This did not impress Supreme Court Justice Dorit Beinisch. "Since 1999, you repeat yourself like a broken record," she told the prosecutor. "But you have not shown a hint of anything new. This is unacceptable."
At the end of the hearing the court gave the state yet another six months to detail the legislation it would have enacted to enable the revocation of the state of emergency. The document the state submitted to the court a few weeks ago indicates that the state has stepped up its pace, but the end is still far from sight.
Here are a few examples of measures the state has taken:
In October 2004, the Defense Ministry distributed a memorandum about amending the law for commandeering equipment by the IDF. The current law, which is in effect only if a state of emergency has been declared, permits the IDF to commandeer private property, such as automobiles. The amendment would make the law independent of the emergency declaration. The ministry intends to present the proposal to the ministerial committee on legislation for approval.
The transportation and justice ministries are drafting an amendment to sever the law on supervising seafaring vessels from the state of emergency. The law enables the transportation minister to instruct the owners of vessels to sail to various destinations, or to load or unload merchandise. This proposal has already passed its first Knesset reading and is being prepared for second and third readings. In addition, two memorandums on additional amendments have been distributed for comment.
An entire chapter in the patent regulations deals with the authority bestowed on the defense minister in a state of emergency. The Justice Ministry has prepared a bill to replace this chapter which has already passed a first reading in the Knesset and is being considered by the Constitution, Law and Justice Committee.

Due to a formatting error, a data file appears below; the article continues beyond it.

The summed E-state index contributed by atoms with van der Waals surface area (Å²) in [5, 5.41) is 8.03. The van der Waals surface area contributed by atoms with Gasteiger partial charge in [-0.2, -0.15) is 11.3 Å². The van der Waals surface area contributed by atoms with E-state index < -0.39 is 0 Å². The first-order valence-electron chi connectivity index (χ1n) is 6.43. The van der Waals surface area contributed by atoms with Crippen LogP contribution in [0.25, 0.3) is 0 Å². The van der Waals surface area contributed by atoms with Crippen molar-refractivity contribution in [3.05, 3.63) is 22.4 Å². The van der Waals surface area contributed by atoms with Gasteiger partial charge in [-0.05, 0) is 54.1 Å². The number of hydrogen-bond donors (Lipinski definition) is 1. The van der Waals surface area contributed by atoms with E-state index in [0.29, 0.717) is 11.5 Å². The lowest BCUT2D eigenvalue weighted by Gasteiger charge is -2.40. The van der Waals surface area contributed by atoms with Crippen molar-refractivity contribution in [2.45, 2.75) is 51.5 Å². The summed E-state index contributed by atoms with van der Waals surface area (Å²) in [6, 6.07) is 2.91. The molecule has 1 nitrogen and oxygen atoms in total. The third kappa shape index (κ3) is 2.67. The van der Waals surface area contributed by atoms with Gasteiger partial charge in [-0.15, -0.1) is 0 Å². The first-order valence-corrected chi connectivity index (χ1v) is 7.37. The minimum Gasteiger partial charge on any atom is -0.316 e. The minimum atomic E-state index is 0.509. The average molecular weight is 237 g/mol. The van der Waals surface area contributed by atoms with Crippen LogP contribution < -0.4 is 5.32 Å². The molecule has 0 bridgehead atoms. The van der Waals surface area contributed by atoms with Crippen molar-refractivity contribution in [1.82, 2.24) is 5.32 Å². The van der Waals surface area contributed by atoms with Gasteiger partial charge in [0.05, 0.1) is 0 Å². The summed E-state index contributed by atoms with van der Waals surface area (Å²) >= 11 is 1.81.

New legislation covering the emergency regulations for ensuring vital economic services is being prepared. A memorandum on the amendment was distributed in November 2004.
The law dealing with annual vacations stipulates that in an emergency, the labor minister may postpone leave for some or all the workers. The Industry, Trade and Labor Ministry distributed a proposed amendment in November 2004.
The Work and Rest Law stipulates that the labor minister may allow workers to work overtime beyond the hours permitted by law during a state of emergency. The government agreed to sever this law from the declaration of a state of emergency, but a proposal has not been submitted yet.
"All that is being done is being done too slow, too little and too late," Yakir wrote the High Court in reply to the state's announcement.
"A period of more than five years to prepare these bills is unacceptable and inappropriate."
Yakir notes that in September 2000, the state estimated that the legislation would be completed within half a year, but this too turned out to be wrong.
This time the High Court decided to spur the state to pick up its pace. They scheduled another hearing on the ACRI petition for December.